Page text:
Where all three of our protagonists really grew as characters was in their relationships. Taru learns the value of community and that the revolution cannot be fought or won as an individual. Synch learns that dismantling systems of power isn’t just a metaphor but a reality, and that a true resistance movement has to include many communities, not just the most oppressed. Ashiva learns to trust herself, to trust in others, and to know when to let go of the past. What I appreciated the most was how light the romance is. Ashiva and Synch are ostensibly a couple, but they spend most of the book apart. Not pining or dreaming of each other, but the connection is still there. Taru also gets some sapphic flirting in between battles with bloodthirsty cyborgs. Romance is there, but it’s so backgrounded that it never even makes it to subplot status. Given how much romance has seeped into young adult fiction lately, this is a welcome respite.

Once the plot does get going, Chadha leans hard on the accelerator. The last hundred or so pages are a race to the finish, nonstop frantic action and intense battle sequences. You want mecha wars? You got ‘em. There’s even a side quest to a new territory with a kick-ass queen, toxic glass, and killer sandstorms. 

I know this book was written a while ago, but there are so many moments in it where I was instantly reminded of current crises. The wealthy and privileged trying to solve one set of global problems created by capitalism with technology that exacerbates other global problems because they’d rather make money off the tech than do something for purely altruistic reasons. Governments turning to military technology to oppress their citizens and suppress the resistance. Using AI as a literal weapon. Testing technology on those deemed unworthy, then packaging that tech and selling it off to the highest bidder. Watching your government slide into fascism faster than you can stop it. The elites deciding “fuck earth, let’s colonize space” and leaving everyone else behind to die on a collapsing planet. Putting all the weight of saving the world on the next generation of young people.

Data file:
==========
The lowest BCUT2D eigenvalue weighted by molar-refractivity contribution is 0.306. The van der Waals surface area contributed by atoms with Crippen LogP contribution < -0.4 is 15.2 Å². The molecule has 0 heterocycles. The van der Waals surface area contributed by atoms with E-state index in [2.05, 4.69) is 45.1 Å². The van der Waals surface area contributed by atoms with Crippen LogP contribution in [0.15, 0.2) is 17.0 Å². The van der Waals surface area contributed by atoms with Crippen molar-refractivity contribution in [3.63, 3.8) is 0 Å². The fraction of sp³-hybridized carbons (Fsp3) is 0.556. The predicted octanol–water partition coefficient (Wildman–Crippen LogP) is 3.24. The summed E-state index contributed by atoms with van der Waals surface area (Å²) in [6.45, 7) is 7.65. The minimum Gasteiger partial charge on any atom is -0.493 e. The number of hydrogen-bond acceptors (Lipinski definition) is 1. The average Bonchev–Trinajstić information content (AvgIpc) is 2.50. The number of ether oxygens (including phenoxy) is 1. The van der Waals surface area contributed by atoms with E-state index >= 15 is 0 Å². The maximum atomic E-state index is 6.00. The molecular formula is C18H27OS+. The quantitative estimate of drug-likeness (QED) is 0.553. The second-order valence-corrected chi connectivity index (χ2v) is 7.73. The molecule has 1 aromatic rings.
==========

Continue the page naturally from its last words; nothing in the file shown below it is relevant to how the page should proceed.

If you watched Andor or The Expanse and got all riled up wanting more, Olivia Chadha’s Mechanists series is tailor-made for you. All the brick throwing at planetary oppressors your heart desires, plus mechas, cyborgs, hackers, and a splash of romance.  icon-paragraph-end

Fall of the Iron Gods is published by Erewhon Books.

About the Author

Alex Brown


Alex Brown is a Hugo-nominated and Ignyte award-winning critic who writes about speculative fiction, librarianship, and Black history. Find them on twitter (@QueenOfRats), bluesky (@bookjockeyalex), instagram (@bookjockeyalex), and their blog (